Non-Employment Index: An Alternative Employment Stat

April 26th, 2017

I recently encountered a Federal Reserve Bank of San Francisco article titled “Measuring Labor Utilization: The Non-Employment Index”, which briefly summarized the non-employment index (NEI) created by various economists: Richmond Fed’s Andreas Hornstein, San Francisco Fed’s Marianna Kudlyak, and McGill University’s Fabian Lange. The NEI attempts to quantify and calculate a “truer” level of non-employment (key distinction between unemployment and non-employment), which is often overlooked by the media and various think tanks, and, more generally, in everyday discussions. The NEI assigns weights to various types of non-employment (e.g., unemployed for fewer than 27 weeks or non-employed simply because one is retired) based on the likelihood that the individual would return to full-time employment. Based on these calculations, the NEI is better able to approximate the non-employment level, providing us with a better realization of the U.S. employment climate. This proves vital to ARM industry participants, business owners and workers alike, since it provides a relatively objective method to quantify and speak to a major aspect of the economy.

The graph below compares the standard NEI (gray line) and the NEI when including part-time workers who seek but can’t find full-time employment (black line) to the often-referenced official unemployment rate (purple line). As we can see, both NEIs are relatively higher than the unemployment rate, ranging from 8.31% to 9.45% in January 2017. Quantitatively speaking, both of these most recently observed levels are better than each measurement’s respective mean and median since January 1994. The NEI averaged 8.93% and maintained an 8.76% median over the nearly 25-year period, whereas the NEI including part-time workers amounted to 9.82% and 10.13% among the two statistics, respectively. Broadly speaking, we can objectively state that the employment climate is better now than the “average” historical measurements over the past two decades or so.

Despite the optimistic view that these data present, there’s still much work to be done regarding the U.S. employment climate, most notably dealing with wages, salaries, and benefits. Despite sheer employment levels approaching and, at some points, improving upon those preceding the Great Recession, wage increases have grown much more slowly, suggesting that many of the recently-filled jobs are low-paying positions that aren’t as beneficial to workers’ well-being. Perhaps this should be the focus going forward for policymakers: stop simply creating jobs and focus more heavily on generating well-paying positions.

In all, the employment climate is pretty healthy right now, which bodes well, to an extent, for the ARM industry. As always, when the economy is healthier and employment is more robust, individuals will be much more willing to consume goods and services, spending extra money and accumulating debt. Additionally, during a healthier economy, borrowers are generally better able to repay existing debts. If these assumptions hold true, then we should expect a higher level of delinquencies and bad debt as consumers borrow beyond their means, leading to higher potential for outsourced ARM services into the future.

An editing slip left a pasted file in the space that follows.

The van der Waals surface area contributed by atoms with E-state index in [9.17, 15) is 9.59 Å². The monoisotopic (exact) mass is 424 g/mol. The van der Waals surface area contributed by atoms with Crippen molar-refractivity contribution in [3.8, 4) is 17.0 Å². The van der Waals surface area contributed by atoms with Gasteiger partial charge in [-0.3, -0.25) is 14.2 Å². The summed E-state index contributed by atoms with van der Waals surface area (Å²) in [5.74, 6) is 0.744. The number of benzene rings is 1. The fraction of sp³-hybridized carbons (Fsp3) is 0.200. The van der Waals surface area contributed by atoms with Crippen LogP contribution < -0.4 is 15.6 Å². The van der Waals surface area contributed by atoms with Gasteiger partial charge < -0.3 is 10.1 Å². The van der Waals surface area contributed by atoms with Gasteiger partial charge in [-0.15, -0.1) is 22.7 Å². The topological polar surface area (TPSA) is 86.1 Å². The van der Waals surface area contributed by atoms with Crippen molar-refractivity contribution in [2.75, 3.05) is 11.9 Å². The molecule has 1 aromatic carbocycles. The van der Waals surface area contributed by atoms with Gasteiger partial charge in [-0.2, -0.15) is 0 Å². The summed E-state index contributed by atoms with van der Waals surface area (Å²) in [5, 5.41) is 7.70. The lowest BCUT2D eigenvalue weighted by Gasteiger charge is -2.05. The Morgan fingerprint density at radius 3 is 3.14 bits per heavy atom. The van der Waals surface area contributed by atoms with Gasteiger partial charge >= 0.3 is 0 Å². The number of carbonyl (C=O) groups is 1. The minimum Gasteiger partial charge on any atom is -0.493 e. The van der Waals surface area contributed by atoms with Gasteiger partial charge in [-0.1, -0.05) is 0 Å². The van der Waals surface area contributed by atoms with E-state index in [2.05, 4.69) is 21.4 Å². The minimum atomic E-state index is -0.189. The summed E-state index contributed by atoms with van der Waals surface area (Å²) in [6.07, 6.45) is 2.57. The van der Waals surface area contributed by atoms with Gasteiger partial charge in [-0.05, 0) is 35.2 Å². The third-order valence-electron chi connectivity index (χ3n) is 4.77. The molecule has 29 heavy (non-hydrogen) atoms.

Comments are closed.

LATEST BLOGS

The Fed Unwinding the Balance Sheet: Effects on the ARM Industry

November 21, 2017

Is the unwinding of the Federal Reserve balance sheet a huge risk to the economy and markets? If the economy doesn't withstand the unwinding properly and borrowing stagnates too dramatically or declines, we may see a slow down in consumer expenditures. So, what are the effects on the ARM industry?....

» see this post    » all posts


Corporate Tax Reform: Winners and Losers

November 16, 2017

With the House and Senate announcing the major structures of their respective tax reform bills, what are the major impacts on the U.S. economy and the accounts receivable management industry? Both bills wish to eliminate loopholes, reduce corporate taxes and create jobs. This sounds great in theory, but does theory align with reality?....

» see this post    » all posts


The State of the Economy and its Impact on the ARM Industry

November 14, 2017

As we prepare to enter 2018, it's not uncommon to question the current state of the economy. Is the economy improving, and how do these economic conditions impact the ARM industry? This two part podcast series can answer those questions.....

» see this post    » all posts


RECENT ANNOUNCEMENTS

Kaulkin Ginsberg Company Teams up with Topline Valuation Group to Offer a New Valuation Service

November 21, 2017

Kaulkin Ginsberg, in conjunction with its sister company Topline Valuation Group, announces the release of a product that provides ARM company owners with an in-depth assessment of their company's strategic opportunities.....

» see more




Kaulkin Ginsberg Company Releases Middle Market ARM Benchmarking Report

October 12, 2017

Kaulkin Ginsberg Company announced it's release of the middle-market ARM Benchmarking Report available to KG Prime Universal members.....

» see more




Kaulkin Ginsberg Company to Release Exclusive and Comprehensive Index

September 13, 2017

Kaulkin Ginsberg Company will release an exclusive and comprehensive index detailing the economy's effect on the ARM industry. ....

» see more